Microsoft will ship Windows 7 sometime in or near Jan. 2010, according to a letter company senior vice president Bill Veghte sent to Microsoft customers Tuesday.
The letter, sent to enterprise and business customers, will eventually be publicly posted on Microsoft's Web site.
In the letter sent to "Windows Customers" and titled "An Update on the Windows Roadmap," Veghte said "our plan is to deliver Windows 7 approximately three years after the January 2007 general availability launch date of Windows Vista."
Veghte wrote, "You have told us you want a more regular, predictable Windows release schedule" and he said that was the impetus for setting the 2010 ship date.
Vista has been slowly gaining steam, but is still drawing fire from critics who say it has not lived up to promises.
Veghte went further in addressing customer concerns over application compatibility, which had been a problem shortly after Vista's release.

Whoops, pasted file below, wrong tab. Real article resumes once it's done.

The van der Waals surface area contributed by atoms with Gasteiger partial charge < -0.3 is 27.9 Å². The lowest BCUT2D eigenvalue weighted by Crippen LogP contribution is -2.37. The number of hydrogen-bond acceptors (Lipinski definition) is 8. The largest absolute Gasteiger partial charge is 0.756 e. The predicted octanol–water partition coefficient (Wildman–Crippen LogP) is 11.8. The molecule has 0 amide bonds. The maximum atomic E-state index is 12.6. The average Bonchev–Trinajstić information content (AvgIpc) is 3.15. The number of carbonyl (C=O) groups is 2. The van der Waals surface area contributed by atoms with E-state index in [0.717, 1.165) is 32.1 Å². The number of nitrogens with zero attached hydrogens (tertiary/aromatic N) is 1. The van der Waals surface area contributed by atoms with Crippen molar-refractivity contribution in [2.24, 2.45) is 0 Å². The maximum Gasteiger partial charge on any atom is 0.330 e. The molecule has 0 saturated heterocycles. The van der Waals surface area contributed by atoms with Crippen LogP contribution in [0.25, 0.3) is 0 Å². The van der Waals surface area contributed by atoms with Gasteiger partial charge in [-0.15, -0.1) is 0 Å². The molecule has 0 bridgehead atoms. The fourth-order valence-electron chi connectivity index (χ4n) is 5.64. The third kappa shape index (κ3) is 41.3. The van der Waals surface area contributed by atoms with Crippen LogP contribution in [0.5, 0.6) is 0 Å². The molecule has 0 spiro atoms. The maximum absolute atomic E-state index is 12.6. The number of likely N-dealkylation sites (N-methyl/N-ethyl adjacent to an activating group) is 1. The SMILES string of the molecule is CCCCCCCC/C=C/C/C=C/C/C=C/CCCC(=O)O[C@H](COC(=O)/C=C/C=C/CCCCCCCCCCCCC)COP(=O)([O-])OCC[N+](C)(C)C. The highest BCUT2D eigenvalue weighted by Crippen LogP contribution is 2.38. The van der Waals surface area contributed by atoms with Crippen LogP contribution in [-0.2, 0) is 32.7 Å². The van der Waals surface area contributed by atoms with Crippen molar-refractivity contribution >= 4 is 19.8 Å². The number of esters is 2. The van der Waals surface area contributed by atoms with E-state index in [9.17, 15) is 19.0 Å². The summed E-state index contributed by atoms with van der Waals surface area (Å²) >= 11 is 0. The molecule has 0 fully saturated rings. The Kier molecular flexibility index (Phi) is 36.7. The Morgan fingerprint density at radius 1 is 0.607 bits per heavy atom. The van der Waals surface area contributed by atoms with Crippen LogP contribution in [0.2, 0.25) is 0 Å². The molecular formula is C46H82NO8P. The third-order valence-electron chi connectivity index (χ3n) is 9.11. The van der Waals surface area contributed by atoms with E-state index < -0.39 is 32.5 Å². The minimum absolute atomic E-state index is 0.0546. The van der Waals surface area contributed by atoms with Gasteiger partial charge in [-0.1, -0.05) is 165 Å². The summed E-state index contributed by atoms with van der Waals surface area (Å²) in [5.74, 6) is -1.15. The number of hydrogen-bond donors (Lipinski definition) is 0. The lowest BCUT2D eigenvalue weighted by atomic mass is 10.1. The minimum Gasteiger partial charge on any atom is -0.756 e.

"You've also let us know you don't want to face the kinds of incompatibility challenges with the next version of Windows you might have experienced early with Windows Vista. As a result, our approach with Windows 7 is to build off the same core architecture as Windows Vista so the investments you and our partners have made in Windows Vista will continue to pay off with Windows 7. Our goal is to ensure the migration process from Windows Vista to Windows 7 is straightforward."
Veghte's discussion of Windows 7 was part of an effort to clarify the June 30 XP deadline that will see the operating system removed from retail shelves and OEM hardware, and to tout the virtues of Windows Vista. Veghte also thanked customers for their loyalty and support.
Network World is an InfoWorld affiliate.